The Trades Union Congress (TUC): The government is not protecting workers against artificial intelligence

According to the organization that represents labor unions, artificial intelligence-powered systems are now making judgments that are “high-risk, life-changing” about the lives of workers. These decisions include line-managing, hiring, and terminating people.

But the new law will “dilute” the protections that are already in place, it stated.

It has been stated by the government that the assessment made by the TUC was “wrong” and that protections will continue to be in place.

“Artificial intelligence is set to drive growth and create new highly-paid jobs throughout the UK, while being able to allow us to carry out our existing jobs more efficiently and safely,” said a spokeswoman for the company, stating that the company was committed to enhancing and preserving workers’ rights.

“That is why we are working with businesses and regulators to ensure AI is used safely and responsibility in business settings.”

The field of computer science known as artificial intelligence is responsible for the creation of machines and software that are capable of performing tasks that would typically require humans to carry them out. Some examples of these tasks include speech recognition and decision-making.

Concerns have been expressed by a number of scholars regarding the application of artificial intelligence (AI) in the workplace, specifically with regard to recruitment tools that make use of audio and video to evaluate a candidate’s fitness for a job. They say that the systems don’t adhere to scientific principles and contain biases.

In order to determine whether or not individuals are suitable for employment, the TUC reports that artificial intelligence is being utilized to analyze facial expressions, tone of voice, and dialects.

It claims that if artificial intelligence is allowed to go unchecked, it could lead to increased discrimination in the workplace. The use of tools that analyze facial expressions, for instance, may put candidates or employees with specific disabilities at a disadvantage.

Some of the companies that are promoting artificial intelligence technologies, on the other hand, say that computer systems will be able to make conclusions that are more objective than people alone.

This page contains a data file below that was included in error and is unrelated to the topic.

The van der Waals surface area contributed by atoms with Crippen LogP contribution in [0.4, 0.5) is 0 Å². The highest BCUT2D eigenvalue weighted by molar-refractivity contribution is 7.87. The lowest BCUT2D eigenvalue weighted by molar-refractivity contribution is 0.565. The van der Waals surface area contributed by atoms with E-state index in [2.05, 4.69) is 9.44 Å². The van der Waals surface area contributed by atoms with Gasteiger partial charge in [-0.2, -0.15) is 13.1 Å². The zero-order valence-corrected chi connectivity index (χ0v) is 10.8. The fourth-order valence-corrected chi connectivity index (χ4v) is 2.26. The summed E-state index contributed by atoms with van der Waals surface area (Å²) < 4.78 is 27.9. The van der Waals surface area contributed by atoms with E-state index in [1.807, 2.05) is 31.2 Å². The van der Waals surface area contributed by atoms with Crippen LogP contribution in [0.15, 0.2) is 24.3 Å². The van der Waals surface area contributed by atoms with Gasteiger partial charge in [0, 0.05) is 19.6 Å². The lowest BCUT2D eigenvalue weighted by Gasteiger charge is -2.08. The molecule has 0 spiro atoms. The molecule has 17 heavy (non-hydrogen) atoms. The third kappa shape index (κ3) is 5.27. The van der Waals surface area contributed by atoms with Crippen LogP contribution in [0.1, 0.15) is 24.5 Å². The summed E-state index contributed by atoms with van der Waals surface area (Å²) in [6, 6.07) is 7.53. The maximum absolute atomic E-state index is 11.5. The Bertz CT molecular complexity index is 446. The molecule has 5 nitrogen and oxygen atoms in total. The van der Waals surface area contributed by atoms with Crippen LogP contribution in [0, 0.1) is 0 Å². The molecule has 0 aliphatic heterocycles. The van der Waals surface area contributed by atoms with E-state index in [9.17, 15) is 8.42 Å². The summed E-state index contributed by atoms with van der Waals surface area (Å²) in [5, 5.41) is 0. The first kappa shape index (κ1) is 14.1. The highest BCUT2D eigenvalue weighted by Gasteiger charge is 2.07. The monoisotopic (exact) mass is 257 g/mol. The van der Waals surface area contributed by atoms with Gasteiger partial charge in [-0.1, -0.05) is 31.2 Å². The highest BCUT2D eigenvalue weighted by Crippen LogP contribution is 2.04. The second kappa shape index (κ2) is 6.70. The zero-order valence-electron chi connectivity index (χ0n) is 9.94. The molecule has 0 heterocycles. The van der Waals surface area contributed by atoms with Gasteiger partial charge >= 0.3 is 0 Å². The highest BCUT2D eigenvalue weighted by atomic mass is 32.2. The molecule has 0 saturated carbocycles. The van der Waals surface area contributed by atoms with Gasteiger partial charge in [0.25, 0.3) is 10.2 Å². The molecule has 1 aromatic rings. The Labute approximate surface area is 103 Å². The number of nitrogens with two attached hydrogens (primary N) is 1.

“at the recruitment stage in things like CV sifting, but then beyond that in team allocation, allocation of work, disciplinary measures, right through to termination of employment,” said Mary Towers, an employment rights policy officer at the Trades Union Congress (TUC), in an interview with the BBC. The research had found that AI tools were used in a variety of industries.

“We found evidence of AI powered tools being used in all the different ways in which you would expect a human manager to carry out functions at work,” explained the researcher.

The term “unrealistic targets”

There is also the possibility of using AI systems to monitor employee performance, which can occasionally result in automated choices that essentially terminate employees.

The TUC is concerned that AI can “set unrealistic targets that then result in workers being put in dangerous situations that impact negatively on their both physical health and mental well being” .

An increasing number of employers are mandating that their employees wear gadgets that capture data about their activities, which may then be analyzed. AI policy campaigners Connected by Data were informed by a warehouse worker that this meant that if they took an excessive number of toilet breaks, it would be reported, and they would be required to provide an explanation as to why they were not engaged in their task.

In its white paper on artificial intelligence, which was published less than a month ago, the government suggested that regulation of the technology be distributed over a number of different current authorities rather than the establishment of a single new body.

In accordance with the Trades Union Congress (TUC), the paper provided regulators with only “vague” and “flimsy” guidelines on how to ensure that artificial intelligence is utilized in an ethical manner in the workplace, as well as “no additional capacity or resource to cope with rising demand.”

It was also stated that the Data Protection and Digital Information Bill, which received its second reading on Monday, may weaken many of the protections that are already included in the statute that governs data protection, including the right to human review of decisions that are made by automated systems.